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Luca Cambiaso
Moneglia, Genoa, 1527-El Escorial, Madrid, 1585
Esther and Abasuerus, ca. 1570
Before the mid 16th century, Genoese patrons generally satisfied their artistic needs by importing works or artists themselves from elsewhere in Italy and even the North. Cambiaso established a native school of advanced painting. Trained by his father, Cambiaso then went to Rome, where he was inspired by Michelangelo’s recent painting and followers. Returning to Genoa, he cultivated the geometry and ideality that underpin his style. This led to the development of what is perhaps the most abstract and intellectualized style of the Italian Renaissance.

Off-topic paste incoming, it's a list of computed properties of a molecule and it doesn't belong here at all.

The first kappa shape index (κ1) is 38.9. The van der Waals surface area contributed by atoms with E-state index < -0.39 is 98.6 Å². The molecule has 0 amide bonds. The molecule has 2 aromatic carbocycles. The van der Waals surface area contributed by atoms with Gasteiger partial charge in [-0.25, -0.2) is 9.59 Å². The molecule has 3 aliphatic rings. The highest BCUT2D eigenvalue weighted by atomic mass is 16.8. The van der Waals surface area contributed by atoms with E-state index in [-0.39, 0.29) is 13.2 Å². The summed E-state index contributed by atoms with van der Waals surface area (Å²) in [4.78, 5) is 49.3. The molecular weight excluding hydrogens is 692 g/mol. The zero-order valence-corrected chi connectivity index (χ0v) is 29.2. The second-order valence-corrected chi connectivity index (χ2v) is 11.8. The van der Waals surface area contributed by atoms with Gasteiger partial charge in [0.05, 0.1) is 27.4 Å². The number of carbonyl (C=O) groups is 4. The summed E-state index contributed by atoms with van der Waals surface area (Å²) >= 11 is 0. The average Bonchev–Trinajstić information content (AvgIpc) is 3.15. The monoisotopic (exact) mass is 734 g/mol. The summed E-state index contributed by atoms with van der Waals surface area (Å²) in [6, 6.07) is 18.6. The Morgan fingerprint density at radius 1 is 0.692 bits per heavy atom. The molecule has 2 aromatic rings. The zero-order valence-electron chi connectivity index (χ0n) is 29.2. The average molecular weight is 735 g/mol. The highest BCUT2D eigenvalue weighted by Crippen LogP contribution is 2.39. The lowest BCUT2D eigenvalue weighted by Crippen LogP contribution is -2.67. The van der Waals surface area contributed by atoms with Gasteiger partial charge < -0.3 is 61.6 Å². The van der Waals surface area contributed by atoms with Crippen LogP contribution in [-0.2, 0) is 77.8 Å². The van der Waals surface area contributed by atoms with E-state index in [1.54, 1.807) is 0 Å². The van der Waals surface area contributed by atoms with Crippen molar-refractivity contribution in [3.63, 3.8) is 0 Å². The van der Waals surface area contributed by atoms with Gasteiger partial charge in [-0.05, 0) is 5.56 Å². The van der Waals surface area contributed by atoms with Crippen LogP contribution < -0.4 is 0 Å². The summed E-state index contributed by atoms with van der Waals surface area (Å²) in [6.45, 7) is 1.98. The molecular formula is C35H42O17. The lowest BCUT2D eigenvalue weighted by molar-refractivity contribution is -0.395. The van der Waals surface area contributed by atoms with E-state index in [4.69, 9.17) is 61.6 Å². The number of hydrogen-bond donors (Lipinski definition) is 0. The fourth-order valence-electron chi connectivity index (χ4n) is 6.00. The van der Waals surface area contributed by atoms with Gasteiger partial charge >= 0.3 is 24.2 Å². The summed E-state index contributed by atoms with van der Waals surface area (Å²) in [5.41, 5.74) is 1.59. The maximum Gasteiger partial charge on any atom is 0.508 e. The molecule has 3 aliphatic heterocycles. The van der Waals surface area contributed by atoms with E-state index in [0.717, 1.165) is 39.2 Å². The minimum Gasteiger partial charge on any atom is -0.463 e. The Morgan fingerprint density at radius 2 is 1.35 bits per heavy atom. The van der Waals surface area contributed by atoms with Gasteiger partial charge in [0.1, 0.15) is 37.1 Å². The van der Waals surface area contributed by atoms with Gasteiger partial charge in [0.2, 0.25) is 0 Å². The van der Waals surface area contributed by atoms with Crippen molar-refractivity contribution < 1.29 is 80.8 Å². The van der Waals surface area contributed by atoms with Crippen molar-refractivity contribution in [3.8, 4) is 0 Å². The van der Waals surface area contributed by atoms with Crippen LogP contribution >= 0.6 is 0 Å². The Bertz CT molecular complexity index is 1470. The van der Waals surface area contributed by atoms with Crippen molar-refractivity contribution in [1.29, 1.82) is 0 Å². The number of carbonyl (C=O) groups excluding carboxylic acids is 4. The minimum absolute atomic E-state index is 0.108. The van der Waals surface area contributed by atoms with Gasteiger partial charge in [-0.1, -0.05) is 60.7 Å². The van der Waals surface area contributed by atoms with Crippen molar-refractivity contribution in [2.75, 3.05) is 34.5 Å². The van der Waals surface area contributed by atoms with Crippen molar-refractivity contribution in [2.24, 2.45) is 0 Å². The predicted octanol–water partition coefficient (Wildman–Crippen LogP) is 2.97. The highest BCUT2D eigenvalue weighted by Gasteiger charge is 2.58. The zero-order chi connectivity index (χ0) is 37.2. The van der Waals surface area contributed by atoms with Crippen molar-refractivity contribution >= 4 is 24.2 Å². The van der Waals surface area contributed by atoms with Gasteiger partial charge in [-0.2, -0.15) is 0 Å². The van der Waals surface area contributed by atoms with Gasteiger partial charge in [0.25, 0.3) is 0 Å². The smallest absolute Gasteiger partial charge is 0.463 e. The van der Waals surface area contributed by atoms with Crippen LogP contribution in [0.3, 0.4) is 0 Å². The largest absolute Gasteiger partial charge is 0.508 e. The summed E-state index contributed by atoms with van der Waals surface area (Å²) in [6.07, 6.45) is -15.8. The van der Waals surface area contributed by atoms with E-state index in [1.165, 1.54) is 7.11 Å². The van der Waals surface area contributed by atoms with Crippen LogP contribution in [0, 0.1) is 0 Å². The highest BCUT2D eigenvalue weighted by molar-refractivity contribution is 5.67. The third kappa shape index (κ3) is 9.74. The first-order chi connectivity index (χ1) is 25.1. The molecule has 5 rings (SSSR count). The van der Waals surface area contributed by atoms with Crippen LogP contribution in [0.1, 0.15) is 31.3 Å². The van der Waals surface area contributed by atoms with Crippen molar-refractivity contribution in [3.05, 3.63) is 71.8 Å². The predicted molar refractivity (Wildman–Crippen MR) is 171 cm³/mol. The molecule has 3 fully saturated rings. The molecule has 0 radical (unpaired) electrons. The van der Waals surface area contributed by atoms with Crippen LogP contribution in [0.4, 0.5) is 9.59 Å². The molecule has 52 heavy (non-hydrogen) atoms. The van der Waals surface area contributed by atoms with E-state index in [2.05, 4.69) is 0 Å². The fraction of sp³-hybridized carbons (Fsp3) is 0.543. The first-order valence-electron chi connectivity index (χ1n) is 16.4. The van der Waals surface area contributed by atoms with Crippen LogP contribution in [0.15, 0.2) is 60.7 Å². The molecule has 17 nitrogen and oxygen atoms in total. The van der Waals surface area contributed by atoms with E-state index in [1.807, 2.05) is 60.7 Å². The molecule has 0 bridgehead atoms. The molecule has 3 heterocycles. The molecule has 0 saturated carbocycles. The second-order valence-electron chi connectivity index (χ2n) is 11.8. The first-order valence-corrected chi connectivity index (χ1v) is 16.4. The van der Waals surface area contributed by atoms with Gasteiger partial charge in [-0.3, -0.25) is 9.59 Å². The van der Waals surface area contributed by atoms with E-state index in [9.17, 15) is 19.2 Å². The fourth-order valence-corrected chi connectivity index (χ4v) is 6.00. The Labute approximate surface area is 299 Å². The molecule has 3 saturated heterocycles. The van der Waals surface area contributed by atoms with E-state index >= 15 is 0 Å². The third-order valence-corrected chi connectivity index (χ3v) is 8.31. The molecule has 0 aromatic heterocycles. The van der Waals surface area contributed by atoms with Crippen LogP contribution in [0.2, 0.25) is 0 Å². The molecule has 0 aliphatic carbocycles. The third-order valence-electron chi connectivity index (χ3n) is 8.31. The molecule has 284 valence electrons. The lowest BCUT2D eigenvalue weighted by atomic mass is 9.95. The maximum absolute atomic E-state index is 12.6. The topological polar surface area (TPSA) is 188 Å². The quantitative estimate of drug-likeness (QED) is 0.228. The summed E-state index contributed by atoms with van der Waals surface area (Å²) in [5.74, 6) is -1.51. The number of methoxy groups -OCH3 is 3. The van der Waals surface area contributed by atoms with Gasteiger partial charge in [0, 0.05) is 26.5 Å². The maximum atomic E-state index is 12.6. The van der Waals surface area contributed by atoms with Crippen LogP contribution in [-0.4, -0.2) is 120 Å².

Rendering the Jewish queen’s courageous intercession with the Persian king to save her people, this painting is an outstanding example of Cambiaso’s most conventionally beautiful mode. Expressing the conjunction of physical allure and moral force, the subject was a favorite from around this time, through the 18th century. Typical of Cambiaso’s mature style, the composition is spare, schematic, and still. Influenced by contemporary Venetian painting, and appropriate to the subject, the handling is especially generous and the tenor humane.